Eko Atlantic sponsors future cities debate

Eko Atlantic sponsors future cities debate

Eko Expo Centre, Victoria Island, Lagos – Eko Atlantic, the new city for Lagos, was the lead sponsor of The Economist Magazine’s ‘Future Cities’ conference at the Eko Expo Centre in Lagos.The two-day summit focussed on the global debate revolving around the management of Africa’s urban transformation and gathered top-level policymakers, including the leaders of Lagos State, Johannesburg, Dar es Salaam, Harare and Cape Town.

The event also attracted leading authorities in urban planning, construction, transport, energy, architecture and sustainability.

Key stakeholders in leading, designing, building and managing Africa’s most successful cities took part in the debates, including David Frame, the Managing Director of South Energyx Nigeria Limited, the developers and city planners of Eko Atlantic.

Eko Atlantic is one of Africa’s most inspired developments, reclaiming land from the Atlantic Ocean to build a new city for 250,000 people. More than three million square metres of land has already been recovered and construction of the first roads and residential towers has begun.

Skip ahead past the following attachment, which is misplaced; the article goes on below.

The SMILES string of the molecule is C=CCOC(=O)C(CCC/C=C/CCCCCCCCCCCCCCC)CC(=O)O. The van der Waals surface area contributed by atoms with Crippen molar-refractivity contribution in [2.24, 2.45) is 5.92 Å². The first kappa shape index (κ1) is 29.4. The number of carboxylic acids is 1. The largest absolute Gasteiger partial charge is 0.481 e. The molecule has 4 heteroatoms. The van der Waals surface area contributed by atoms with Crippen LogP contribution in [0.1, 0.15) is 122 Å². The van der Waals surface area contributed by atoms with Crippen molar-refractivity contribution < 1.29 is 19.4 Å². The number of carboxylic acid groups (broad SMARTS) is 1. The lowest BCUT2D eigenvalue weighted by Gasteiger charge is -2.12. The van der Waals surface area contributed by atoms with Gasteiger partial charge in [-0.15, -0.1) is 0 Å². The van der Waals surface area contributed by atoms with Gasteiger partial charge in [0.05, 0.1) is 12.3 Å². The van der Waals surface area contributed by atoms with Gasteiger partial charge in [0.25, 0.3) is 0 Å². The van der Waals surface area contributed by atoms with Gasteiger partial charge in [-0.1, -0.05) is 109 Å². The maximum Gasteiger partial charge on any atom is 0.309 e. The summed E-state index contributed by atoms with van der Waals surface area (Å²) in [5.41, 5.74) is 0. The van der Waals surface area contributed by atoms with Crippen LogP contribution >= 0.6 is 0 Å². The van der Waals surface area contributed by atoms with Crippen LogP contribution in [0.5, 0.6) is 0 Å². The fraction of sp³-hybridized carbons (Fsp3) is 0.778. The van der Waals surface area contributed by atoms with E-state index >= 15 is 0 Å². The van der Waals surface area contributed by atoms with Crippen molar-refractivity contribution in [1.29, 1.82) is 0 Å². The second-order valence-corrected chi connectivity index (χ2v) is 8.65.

‘The progress we have made further underlines our commitment to the development of Lagos State and the Nigerian economy on the one hand and the growth of Africa on the other,’ said David Frame. ‘We are indeed very delighted to be a part of the ongoing effort that is helping to open up Africa to more global investors.’

The city will eventually spread across ten square kilometres of land recovered from the sea and 150,000 people will find jobs in Eko Atlantic.

The development is privately funded and supported by Nigerian banks in association with international investors.

More than 100 leaders from government, industry, technology and the world of finance attended a Gala Dinner hosted by the Governor of Lagos State, His Excellency Babatunde Fashola, which was sponsored by Eko Atlantic.

Conference delegates were also given a guided tour of the Eko Atlantic development area off Victoria Island where The Great Wall of Lagos, a sea revetment that will protect the new city, is already 3.2 kilometres long.

‘Eko Atlantic is here to stay,’ said David Frame. ‘The city will be of 21st century design, efficiently managed and sustainable.’